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How to Write a News Article: Photos/Graphics

Basic guidelines for creating news articles in print, photos, and video.

Comics, Photos, & Other Graphics

Comics were part of news before photos and still are. Not just the result of an Art class, comics can express opinions in a manner that any reader can understand. They can also be disrespectful of authority where a paper might get nervous.

Matthew Brady first brought home the realities of the Civil War with photos and Eddie Adam’s photo of the assassination of a Viet Cong soldier helped end the Vietnam War. A picture can have a powerful impact on the viewer that speaks directly to his or her feelings.

Because photos have such impact, it’s critical to be accurate. Never alter or mislabel a photo and be sensitive to situations and people. Today a reporter may be asked to provide their own photos or video, so a Photography class may be in order. When taking photos, look for:

  • Drama – What’s happening? Who’s in the middle of the action?
  • Take pictures other than the main action - How are the bystanders reacting?
  • Stand back – Shoot far away to up close. The same thing will quite different as different distances.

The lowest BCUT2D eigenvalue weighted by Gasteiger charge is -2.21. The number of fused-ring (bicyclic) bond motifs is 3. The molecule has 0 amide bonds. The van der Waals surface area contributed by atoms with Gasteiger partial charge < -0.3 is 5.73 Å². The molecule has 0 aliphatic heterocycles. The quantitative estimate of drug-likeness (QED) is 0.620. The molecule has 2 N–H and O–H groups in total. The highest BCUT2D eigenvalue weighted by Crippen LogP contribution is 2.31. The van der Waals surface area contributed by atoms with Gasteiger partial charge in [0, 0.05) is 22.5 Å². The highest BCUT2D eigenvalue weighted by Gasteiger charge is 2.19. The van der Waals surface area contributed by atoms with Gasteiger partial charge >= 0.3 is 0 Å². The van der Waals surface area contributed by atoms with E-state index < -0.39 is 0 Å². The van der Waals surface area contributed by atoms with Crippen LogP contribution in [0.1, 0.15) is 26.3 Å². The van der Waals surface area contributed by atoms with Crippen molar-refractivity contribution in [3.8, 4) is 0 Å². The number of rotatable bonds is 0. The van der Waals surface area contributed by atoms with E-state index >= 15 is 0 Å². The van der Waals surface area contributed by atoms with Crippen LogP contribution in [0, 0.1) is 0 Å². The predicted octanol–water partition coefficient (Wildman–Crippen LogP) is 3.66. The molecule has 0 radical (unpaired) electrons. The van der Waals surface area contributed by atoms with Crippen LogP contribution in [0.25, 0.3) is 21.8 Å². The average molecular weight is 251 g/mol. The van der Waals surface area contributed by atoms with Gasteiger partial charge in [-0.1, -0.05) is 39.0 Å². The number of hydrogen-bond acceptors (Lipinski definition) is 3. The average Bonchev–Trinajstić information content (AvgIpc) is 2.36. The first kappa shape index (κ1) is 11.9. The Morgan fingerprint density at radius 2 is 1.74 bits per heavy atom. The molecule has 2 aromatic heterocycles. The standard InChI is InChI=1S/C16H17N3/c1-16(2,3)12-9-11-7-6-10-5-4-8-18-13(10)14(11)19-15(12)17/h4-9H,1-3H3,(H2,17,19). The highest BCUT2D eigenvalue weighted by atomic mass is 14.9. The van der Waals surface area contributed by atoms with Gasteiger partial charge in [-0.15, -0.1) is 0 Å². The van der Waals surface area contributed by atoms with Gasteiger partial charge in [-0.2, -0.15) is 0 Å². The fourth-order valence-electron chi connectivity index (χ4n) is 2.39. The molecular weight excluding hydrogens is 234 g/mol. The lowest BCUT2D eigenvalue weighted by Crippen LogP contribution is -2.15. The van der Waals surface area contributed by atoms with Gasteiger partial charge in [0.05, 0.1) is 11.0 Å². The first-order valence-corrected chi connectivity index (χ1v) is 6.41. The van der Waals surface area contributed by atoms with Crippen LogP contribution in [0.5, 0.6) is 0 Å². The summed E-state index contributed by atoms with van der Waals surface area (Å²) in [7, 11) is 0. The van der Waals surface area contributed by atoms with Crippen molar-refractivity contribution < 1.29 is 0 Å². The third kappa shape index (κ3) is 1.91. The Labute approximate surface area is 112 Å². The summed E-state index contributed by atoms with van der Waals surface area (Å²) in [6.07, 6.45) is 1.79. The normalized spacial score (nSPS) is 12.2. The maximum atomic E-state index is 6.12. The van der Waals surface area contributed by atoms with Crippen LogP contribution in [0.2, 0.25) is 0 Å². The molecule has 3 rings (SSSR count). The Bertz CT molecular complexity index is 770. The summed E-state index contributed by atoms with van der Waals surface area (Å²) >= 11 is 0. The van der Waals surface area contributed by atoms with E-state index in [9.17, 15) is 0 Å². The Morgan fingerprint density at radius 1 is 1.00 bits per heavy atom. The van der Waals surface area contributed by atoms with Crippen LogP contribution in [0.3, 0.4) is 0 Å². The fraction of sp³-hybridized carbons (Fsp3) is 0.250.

• Get as close as you can - Show tiny details blown up.
  • Work off-center - Things will stand out when the central focus is empty space.
  • Consider light and contrast – What stands out? What catches your attention?
  • Check your background - You don’t want trees growing out of someone’s head.

Cutlines are the copy that describes the picture. They identify the subject of the photo and are essentials on computers for the blind. Always double-check names of your subject and be specific about date, time, and place.

Photos aren't the only graphic with impact. Think about how helpful a map can be. Charts, in particular, can help convey complex information.  To ensure accuracy, include:

  • Headline – a plain text statement of what the chart represents
  • Labels – What is the X axis? What is the Y axis?
  • Legend – what symbols or colors represent what information?
  • Explainer box or accompanying paragraph that tells the reader how to interpret the chart.
  • Source – where did the chart come from?

And you thought Math had no place in news!